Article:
In this Q&A, Robert and Phil Thoburn discuss the DDRUPS system alongside the types of business and industries where installation can be highly beneficial compared to other UPS systems.
Rob: Hello, my name is Robert Thoburn of Forsspac, today I'll be talking to my brother Phil who is our Technical Director.
Rob: What does DDRUPS stand for?
Phil: Diesel Dynamic Rotary UPS or uninterruptible power supply.
Rob: And what are the key components within that device?
Phil: Well it starts with a large mass which is the inertia, an alternator and a generator. The mass sits generally between the alternator and the generator, and it provides continuous rotating force.
So, the alternator is always rotating under its own power from the other power supply, and when the power fails the inertia of the mass keeps the alternator running while the generator is running up. Typically a generator starts in five to 10 seconds. So the mass has got to be able to carry the generators of the alternator itself at enough speed, enough velocity, to keep the output going during the time the engine is starting up. So, those are the three basic components.
And beyond that, there are some fairly fancy controls that keep it working properly.
Rob: Yes, well we would certainly have to have control systems in life, there wouldn’t be life without them.
Phil: You couldn't do without good high quality control systems.
Rob: This is true.
Phil: There is there is an alternative version of this where the mass and the alternator is separate from the actual generator itself. We've seen this, and that tends to be a slightly quieter unit which is interesting, but the majority of the units we've seen are inline, engine, mass and alternator.
Rob: Ok, so do these devices, DDRUPS do the same as a battery pack UPS?
Phil: They do slightly more, that is what I would describe it as. Typically if you're feeding say a data centre within a building, you have a small scale static UPS system, which is a battery based system.
You have the electronic inverter, typically it's online, so you have the power coming in passing through the batteries, back out through an inverter and powering up the equipment. So that's a static ups system. It's usually limited in size and capacity, to handle just the data centre you're feeding the power too.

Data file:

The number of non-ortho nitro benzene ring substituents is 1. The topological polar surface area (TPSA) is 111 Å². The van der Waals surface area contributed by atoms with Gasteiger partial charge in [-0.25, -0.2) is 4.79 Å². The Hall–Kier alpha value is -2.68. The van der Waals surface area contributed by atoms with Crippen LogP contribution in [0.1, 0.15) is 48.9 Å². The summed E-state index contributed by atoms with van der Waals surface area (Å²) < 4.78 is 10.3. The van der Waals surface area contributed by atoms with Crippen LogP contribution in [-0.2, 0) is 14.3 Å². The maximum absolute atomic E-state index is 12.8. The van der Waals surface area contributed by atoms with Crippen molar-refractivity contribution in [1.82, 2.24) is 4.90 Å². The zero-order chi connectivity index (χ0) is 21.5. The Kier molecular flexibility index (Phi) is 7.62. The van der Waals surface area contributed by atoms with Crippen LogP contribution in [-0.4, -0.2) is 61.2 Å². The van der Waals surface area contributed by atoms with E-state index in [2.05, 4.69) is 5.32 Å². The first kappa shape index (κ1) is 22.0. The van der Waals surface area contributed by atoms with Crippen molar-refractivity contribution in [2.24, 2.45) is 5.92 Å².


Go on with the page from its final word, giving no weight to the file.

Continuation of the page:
With a DDRUPS, the key difference is that you've got a fuel source so you can keep it going essentially indefinitely as long as the fuel lasts. The other key difference is you have a rotating component, the alternator. This rotating component is really important in that you can use this to clean up the power supply. So what you're doing is using it as an active filtration and power factor correction device.
So, you actually do end up saving money as compared to the static UPS, all the UPS can do is take the incoming power and create an outgoing waveform. So that does clean it up, but doesn't actively suppress noise further down the line.
Rob: But in by clean up I'm assuming you mean harmonics to manage cable sizing and stuff?
Phil: That's correct, and obviously losses on the neutral return.
Rob: And, what’s the typical life comparison between the battery backed up UPS and a DDRUPS.
Phil: That's actually really good question.
Batteries have a life for three to five years essentially, they are usually lithium iron batteries that need replacing periodically.
The DDRUPS system has a very significant life, it probably needs some renovation every 10 to 15 years so your bearing changes to be done, but in essence it should last the life of the building.
Rob: That's pretty good news I mean, that certainly seems to making a good case for investing in DDRUPS rather than battery backed up UPS’.
Phil: It certainly does, but I think what's interesting on the comparative side of this, in certain building types particularly in casinos where you want to give the clients who are actually the occupants of the space, a better feel for the space or a better experience.
Putting DDRUPS in allows you to expand the capacity significantly, so where you might only otherwise supply the data centre and perhaps the gaming machines, in this case you can keep the entire gaming floor live because the incremental cost per kilowatt of a DDRUPS system vs UPS is lower. So, you can actually end up with much bigger UPS system for the development, giving your guests a much better working experience, if there is a chance of power outage, they never see that.
Rob: Well that's pretty cool, that's pretty cool.
Rob: So is the DDRUPS applicable to other environments like an industrial environment maybe a chip fab manufacturer or something like that?
Phil: Yes, in fact the current usage of DDRUPS in the Philippines is in industrial, and Texas Instruments in Clark have DDRUPS supplying their production floor.
Rob: Okay, one final question. Can DDRUPS be retrofitted into buildings?
Phil: There will be challenges in doing that but it's not impossible.
First of all they are larger in size than a generator, so if you wanted to replace your generator with DDRUPS you can but need a bigger plant room, they're quite a lot longer because of the extra componentry involved. If you wanted to break a building into say two sections, one part with DDRUPS, one part with generators. You've then got to have an adequately separated electrical distribution system on the low voltage side to allow you to break it up in that fashion. So, that could cause you some difficulties in doing it. You know obviously nothing is impossible, but certainly there will be challenges involved.
Rob: Okay, well Phil thanks very much indeed for answering my questions I really enjoyed the answer so thank you for your time.
Phil: No problem at all, thank you.
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